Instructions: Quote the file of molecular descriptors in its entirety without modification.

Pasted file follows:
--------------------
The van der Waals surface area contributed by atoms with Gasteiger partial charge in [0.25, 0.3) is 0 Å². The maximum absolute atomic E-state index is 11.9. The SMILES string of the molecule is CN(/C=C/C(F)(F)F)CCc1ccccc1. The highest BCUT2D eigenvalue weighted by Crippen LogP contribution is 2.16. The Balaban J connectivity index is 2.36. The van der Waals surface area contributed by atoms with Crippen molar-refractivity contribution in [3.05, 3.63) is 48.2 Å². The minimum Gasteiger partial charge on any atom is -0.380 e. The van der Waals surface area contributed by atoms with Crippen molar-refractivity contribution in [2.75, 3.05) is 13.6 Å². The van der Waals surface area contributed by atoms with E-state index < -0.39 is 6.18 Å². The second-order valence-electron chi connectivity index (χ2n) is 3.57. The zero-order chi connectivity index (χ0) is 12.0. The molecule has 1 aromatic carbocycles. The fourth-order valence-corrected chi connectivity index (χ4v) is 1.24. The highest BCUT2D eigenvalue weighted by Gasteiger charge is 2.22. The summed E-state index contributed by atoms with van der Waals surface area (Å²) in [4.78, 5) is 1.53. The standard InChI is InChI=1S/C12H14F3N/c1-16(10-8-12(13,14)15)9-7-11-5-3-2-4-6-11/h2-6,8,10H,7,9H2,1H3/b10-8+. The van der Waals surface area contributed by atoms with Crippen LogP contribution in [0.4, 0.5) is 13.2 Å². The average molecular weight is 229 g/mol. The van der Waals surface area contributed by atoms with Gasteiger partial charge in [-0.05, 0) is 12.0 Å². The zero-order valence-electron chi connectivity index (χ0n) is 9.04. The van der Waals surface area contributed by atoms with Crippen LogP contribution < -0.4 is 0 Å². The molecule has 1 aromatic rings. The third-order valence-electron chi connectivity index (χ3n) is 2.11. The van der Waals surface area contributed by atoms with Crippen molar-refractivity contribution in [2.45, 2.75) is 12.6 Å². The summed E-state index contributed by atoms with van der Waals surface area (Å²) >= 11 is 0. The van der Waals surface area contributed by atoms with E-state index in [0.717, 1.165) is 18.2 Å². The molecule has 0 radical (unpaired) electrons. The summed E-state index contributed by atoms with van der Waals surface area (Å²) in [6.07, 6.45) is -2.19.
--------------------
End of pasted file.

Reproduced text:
The van der Waals surface area contributed by atoms with Gasteiger partial charge in [0.25, 0.3) is 0 Å². The maximum absolute atomic E-state index is 11.9. The SMILES string of the molecule is CN(/C=C/C(F)(F)F)CCc1ccccc1. The highest BCUT2D eigenvalue weighted by Crippen LogP contribution is 2.16. The Balaban J connectivity index is 2.36. The van der Waals surface area contributed by atoms with Crippen molar-refractivity contribution in [3.05, 3.63) is 48.2 Å². The minimum Gasteiger partial charge on any atom is -0.380 e. The van der Waals surface area contributed by atoms with Crippen molar-refractivity contribution in [2.75, 3.05) is 13.6 Å². The van der Waals surface area contributed by atoms with E-state index < -0.39 is 6.18 Å². The second-order valence-electron chi connectivity index (χ2n) is 3.57. The zero-order chi connectivity index (χ0) is 12.0. The molecule has 1 aromatic carbocycles. The fourth-order valence-corrected chi connectivity index (χ4v) is 1.24. The highest BCUT2D eigenvalue weighted by Gasteiger charge is 2.22. The summed E-state index contributed by atoms with van der Waals surface area (Å²) in [4.78, 5) is 1.53. The standard InChI is InChI=1S/C12H14F3N/c1-16(10-8-12(13,14)15)9-7-11-5-3-2-4-6-11/h2-6,8,10H,7,9H2,1H3/b10-8+. The van der Waals surface area contributed by atoms with Crippen LogP contribution in [0.4, 0.5) is 13.2 Å². The average molecular weight is 229 g/mol. The van der Waals surface area contributed by atoms with Gasteiger partial charge in [-0.05, 0) is 12.0 Å². The zero-order valence-electron chi connectivity index (χ0n) is 9.04. The van der Waals surface area contributed by atoms with Crippen LogP contribution < -0.4 is 0 Å². The molecule has 1 aromatic rings. The third-order valence-electron chi connectivity index (χ3n) is 2.11. The van der Waals surface area contributed by atoms with Crippen molar-refractivity contribution in [2.45, 2.75) is 12.6 Å². The summed E-state index contributed by atoms with van der Waals surface area (Å²) >= 11 is 0. The van der Waals surface area contributed by atoms with E-state index in [0.717, 1.165) is 18.2 Å². The molecule has 0 radical (unpaired) electrons. The summed E-state index contributed by atoms with van der Waals surface area (Å²) in [6.07, 6.45) is -2.19.